The graph shows that a 10% gain for the week is possible if the stock falls as much as $3 or goes up by as much as $2.  (Historically, in about half the weeks, VXX fluctuates by less than a dollar in either direction.)  Where else besides options do you find opportunities like this?  In a single week?

Both the 10K Bear and Ultra Vixen portfolios should make excellent gains every week when the market is flat, and one or the other should make gains when the market moves more than moderately in either direction.  Theoretically, if the two portfolios together break even in the high-fluctuation weeks and they both make gains when the market doesn’t do much of anything, the long-run combined results should be extraordinary.

Creative Ways to Profitably Trade Options

Monday, August 29th, 2011

For over 11 years, Terry’s Tips has carried out different option strategies in actual brokerage accounts.  Of course, commissions are paid in these accounts so the results are exactly what you would experience if you followed the trades we make.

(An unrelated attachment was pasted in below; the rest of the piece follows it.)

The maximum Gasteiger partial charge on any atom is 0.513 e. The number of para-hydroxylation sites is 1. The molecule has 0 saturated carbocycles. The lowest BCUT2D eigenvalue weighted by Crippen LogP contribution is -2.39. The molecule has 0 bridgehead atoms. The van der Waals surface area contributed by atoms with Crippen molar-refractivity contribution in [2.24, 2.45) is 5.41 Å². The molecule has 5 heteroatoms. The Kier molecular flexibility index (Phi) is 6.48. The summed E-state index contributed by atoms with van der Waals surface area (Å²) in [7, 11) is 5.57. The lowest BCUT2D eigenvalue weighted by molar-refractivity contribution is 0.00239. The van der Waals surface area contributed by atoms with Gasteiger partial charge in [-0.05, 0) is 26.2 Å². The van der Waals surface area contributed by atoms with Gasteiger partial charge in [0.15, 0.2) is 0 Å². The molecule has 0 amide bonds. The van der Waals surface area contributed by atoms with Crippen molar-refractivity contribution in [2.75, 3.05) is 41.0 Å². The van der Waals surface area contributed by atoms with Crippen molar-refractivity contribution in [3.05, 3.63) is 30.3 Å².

Paying subscribers can watch these portfolios unfold over time to get a better understanding on what causes the bottom line to grow or shrink (yes, unfortunately, that does happen occasionally).

Today I would like to discuss how three of these portfolios are set up and how they did last week.

Creative Ways to Profitably Trade Options   

Most of our strategies involve buying LEAPS or other longer-term options and selling short-term (higher decaying) against these long positions.  While that is the central idea, there is a multitude of ways it can be carried out.

We use the central idea in an unusual way in a portfolio we call the Last Minute.  It sits in cash until late in the day on Thursday when we make a guess as to whether we think SPY will move more or less than $2 on Friday.  If we think it won’t move by that much (like we did last week in spite of Mr. Bernanke’s upcoming speech), we buy calendar spreads at several different strikes, some above and some below the stock price.